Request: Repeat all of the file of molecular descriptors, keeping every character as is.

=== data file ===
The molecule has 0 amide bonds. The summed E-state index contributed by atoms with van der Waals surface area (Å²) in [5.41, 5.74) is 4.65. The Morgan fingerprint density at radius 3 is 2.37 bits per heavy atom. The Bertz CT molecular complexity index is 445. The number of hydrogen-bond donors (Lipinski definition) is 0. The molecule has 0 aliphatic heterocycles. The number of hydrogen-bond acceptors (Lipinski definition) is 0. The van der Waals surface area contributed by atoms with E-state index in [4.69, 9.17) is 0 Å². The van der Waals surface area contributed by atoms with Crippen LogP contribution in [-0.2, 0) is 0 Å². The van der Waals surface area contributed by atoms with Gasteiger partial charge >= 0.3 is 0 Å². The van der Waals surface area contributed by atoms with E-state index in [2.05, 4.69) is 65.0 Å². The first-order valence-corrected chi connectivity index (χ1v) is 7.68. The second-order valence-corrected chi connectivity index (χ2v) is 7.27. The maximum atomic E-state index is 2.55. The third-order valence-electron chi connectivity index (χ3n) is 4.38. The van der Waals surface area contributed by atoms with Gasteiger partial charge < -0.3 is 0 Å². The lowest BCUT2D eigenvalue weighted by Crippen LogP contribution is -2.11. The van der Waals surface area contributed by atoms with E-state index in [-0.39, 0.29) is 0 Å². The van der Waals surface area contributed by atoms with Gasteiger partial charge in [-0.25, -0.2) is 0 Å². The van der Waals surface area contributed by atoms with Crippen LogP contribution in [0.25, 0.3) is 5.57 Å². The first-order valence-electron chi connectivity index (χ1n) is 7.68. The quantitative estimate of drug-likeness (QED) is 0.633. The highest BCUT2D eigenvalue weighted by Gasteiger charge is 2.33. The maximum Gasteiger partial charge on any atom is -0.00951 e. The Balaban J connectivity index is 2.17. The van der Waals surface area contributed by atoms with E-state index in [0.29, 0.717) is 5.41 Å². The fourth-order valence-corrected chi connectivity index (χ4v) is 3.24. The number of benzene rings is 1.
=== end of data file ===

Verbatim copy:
The molecule has 0 amide bonds. The summed E-state index contributed by atoms with van der Waals surface area (Å²) in [5.41, 5.74) is 4.65. The Morgan fingerprint density at radius 3 is 2.37 bits per heavy atom. The Bertz CT molecular complexity index is 445. The number of hydrogen-bond donors (Lipinski definition) is 0. The molecule has 0 aliphatic heterocycles. The number of hydrogen-bond acceptors (Lipinski definition) is 0. The van der Waals surface area contributed by atoms with E-state index in [4.69, 9.17) is 0 Å². The van der Waals surface area contributed by atoms with Crippen LogP contribution in [-0.2, 0) is 0 Å². The van der Waals surface area contributed by atoms with Gasteiger partial charge >= 0.3 is 0 Å². The van der Waals surface area contributed by atoms with E-state index in [2.05, 4.69) is 65.0 Å². The first-order valence-corrected chi connectivity index (χ1v) is 7.68. The second-order valence-corrected chi connectivity index (χ2v) is 7.27. The maximum atomic E-state index is 2.55. The third-order valence-electron chi connectivity index (χ3n) is 4.38. The van der Waals surface area contributed by atoms with Gasteiger partial charge < -0.3 is 0 Å². The lowest BCUT2D eigenvalue weighted by Crippen LogP contribution is -2.11. The van der Waals surface area contributed by atoms with E-state index in [-0.39, 0.29) is 0 Å². The van der Waals surface area contributed by atoms with Gasteiger partial charge in [-0.25, -0.2) is 0 Å². The van der Waals surface area contributed by atoms with Crippen LogP contribution in [0.25, 0.3) is 5.57 Å². The first-order valence-electron chi connectivity index (χ1n) is 7.68. The quantitative estimate of drug-likeness (QED) is 0.633. The highest BCUT2D eigenvalue weighted by Gasteiger charge is 2.33. The maximum Gasteiger partial charge on any atom is -0.00951 e. The Balaban J connectivity index is 2.17. The van der Waals surface area contributed by atoms with E-state index in [0.29, 0.717) is 5.41 Å². The fourth-order valence-corrected chi connectivity index (χ4v) is 3.24. The number of benzene rings is 1.